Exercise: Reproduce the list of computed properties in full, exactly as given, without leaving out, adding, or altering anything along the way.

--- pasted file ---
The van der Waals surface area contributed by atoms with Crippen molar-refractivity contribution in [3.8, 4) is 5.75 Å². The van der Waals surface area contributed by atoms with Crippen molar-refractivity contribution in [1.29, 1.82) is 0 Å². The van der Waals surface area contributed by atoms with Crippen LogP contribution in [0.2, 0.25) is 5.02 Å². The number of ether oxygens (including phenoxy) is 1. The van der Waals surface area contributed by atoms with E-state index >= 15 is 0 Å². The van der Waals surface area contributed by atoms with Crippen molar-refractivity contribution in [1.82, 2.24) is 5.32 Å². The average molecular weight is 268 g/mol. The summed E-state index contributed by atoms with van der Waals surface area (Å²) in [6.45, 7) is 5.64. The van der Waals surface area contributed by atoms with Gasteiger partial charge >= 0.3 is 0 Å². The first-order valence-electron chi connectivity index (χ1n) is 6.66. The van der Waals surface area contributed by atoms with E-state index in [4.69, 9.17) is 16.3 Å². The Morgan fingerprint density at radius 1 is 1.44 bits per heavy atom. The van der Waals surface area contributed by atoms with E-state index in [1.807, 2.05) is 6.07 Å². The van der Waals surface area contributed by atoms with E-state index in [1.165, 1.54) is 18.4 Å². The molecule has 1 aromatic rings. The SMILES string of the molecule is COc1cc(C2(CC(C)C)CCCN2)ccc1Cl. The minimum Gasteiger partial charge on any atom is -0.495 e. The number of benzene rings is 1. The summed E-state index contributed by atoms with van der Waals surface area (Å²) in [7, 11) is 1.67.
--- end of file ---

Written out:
The van der Waals surface area contributed by atoms with Crippen molar-refractivity contribution in [3.8, 4) is 5.75 Å². The van der Waals surface area contributed by atoms with Crippen molar-refractivity contribution in [1.29, 1.82) is 0 Å². The van der Waals surface area contributed by atoms with Crippen LogP contribution in [0.2, 0.25) is 5.02 Å². The number of ether oxygens (including phenoxy) is 1. The van der Waals surface area contributed by atoms with E-state index >= 15 is 0 Å². The van der Waals surface area contributed by atoms with Crippen molar-refractivity contribution in [1.82, 2.24) is 5.32 Å². The average molecular weight is 268 g/mol. The summed E-state index contributed by atoms with van der Waals surface area (Å²) in [6.45, 7) is 5.64. The van der Waals surface area contributed by atoms with Gasteiger partial charge >= 0.3 is 0 Å². The first-order valence-electron chi connectivity index (χ1n) is 6.66. The van der Waals surface area contributed by atoms with E-state index in [4.69, 9.17) is 16.3 Å². The Morgan fingerprint density at radius 1 is 1.44 bits per heavy atom. The van der Waals surface area contributed by atoms with E-state index in [1.807, 2.05) is 6.07 Å². The van der Waals surface area contributed by atoms with E-state index in [1.165, 1.54) is 18.4 Å². The molecule has 1 aromatic rings. The SMILES string of the molecule is COc1cc(C2(CC(C)C)CCCN2)ccc1Cl. The minimum Gasteiger partial charge on any atom is -0.495 e. The number of benzene rings is 1. The summed E-state index contributed by atoms with van der Waals surface area (Å²) in [7, 11) is 1.67.